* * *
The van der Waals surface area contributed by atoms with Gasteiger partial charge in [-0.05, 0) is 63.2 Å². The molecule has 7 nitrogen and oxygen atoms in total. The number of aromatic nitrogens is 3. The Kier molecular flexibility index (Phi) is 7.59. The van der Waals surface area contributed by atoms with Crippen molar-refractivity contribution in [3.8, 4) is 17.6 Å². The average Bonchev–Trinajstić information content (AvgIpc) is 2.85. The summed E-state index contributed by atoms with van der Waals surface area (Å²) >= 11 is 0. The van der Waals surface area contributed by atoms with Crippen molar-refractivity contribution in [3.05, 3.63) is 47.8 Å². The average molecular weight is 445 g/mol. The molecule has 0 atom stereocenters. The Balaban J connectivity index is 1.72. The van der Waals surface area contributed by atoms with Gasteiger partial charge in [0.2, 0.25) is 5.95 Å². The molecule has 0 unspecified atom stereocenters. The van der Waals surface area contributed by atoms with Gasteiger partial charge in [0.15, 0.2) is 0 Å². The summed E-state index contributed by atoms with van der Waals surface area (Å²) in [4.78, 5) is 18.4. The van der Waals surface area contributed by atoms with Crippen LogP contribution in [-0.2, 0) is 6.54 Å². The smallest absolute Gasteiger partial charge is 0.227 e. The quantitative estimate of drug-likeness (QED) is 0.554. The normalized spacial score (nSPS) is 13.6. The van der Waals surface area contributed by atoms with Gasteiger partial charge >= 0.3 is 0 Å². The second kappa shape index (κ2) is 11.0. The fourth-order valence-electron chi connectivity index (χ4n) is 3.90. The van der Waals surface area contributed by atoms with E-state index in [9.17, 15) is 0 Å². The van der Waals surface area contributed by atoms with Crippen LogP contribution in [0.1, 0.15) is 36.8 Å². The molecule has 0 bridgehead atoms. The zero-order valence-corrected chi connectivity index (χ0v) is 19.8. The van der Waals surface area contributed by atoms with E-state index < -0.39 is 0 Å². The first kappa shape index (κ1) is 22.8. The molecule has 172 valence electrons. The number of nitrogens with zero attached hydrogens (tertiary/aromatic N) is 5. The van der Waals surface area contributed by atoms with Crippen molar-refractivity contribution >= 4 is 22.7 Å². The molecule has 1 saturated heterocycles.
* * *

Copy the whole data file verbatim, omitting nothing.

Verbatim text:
The van der Waals surface area contributed by atoms with Gasteiger partial charge in [-0.05, 0) is 63.2 Å². The molecule has 7 nitrogen and oxygen atoms in total. The number of aromatic nitrogens is 3. The Kier molecular flexibility index (Phi) is 7.59. The van der Waals surface area contributed by atoms with Crippen molar-refractivity contribution in [3.8, 4) is 17.6 Å². The average Bonchev–Trinajstić information content (AvgIpc) is 2.85. The summed E-state index contributed by atoms with van der Waals surface area (Å²) >= 11 is 0. The van der Waals surface area contributed by atoms with Crippen molar-refractivity contribution in [3.05, 3.63) is 47.8 Å². The average molecular weight is 445 g/mol. The molecule has 0 atom stereocenters. The Balaban J connectivity index is 1.72. The van der Waals surface area contributed by atoms with Gasteiger partial charge in [0.2, 0.25) is 5.95 Å². The molecule has 0 unspecified atom stereocenters. The van der Waals surface area contributed by atoms with Gasteiger partial charge in [0.15, 0.2) is 0 Å². The summed E-state index contributed by atoms with van der Waals surface area (Å²) in [4.78, 5) is 18.4. The van der Waals surface area contributed by atoms with Crippen LogP contribution in [-0.2, 0) is 6.54 Å². The smallest absolute Gasteiger partial charge is 0.227 e. The quantitative estimate of drug-likeness (QED) is 0.554. The normalized spacial score (nSPS) is 13.6. The van der Waals surface area contributed by atoms with Gasteiger partial charge >= 0.3 is 0 Å². The second kappa shape index (κ2) is 11.0. The fourth-order valence-electron chi connectivity index (χ4n) is 3.90. The van der Waals surface area contributed by atoms with E-state index in [9.17, 15) is 0 Å². The van der Waals surface area contributed by atoms with Crippen LogP contribution in [0.1, 0.15) is 36.8 Å². The molecule has 0 bridgehead atoms. The zero-order valence-corrected chi connectivity index (χ0v) is 19.8. The van der Waals surface area contributed by atoms with E-state index < -0.39 is 0 Å². The first kappa shape index (κ1) is 22.8. The molecule has 172 valence electrons. The number of nitrogens with zero attached hydrogens (tertiary/aromatic N) is 5. The van der Waals surface area contributed by atoms with Crippen molar-refractivity contribution >= 4 is 22.7 Å². The molecule has 1 saturated heterocycles.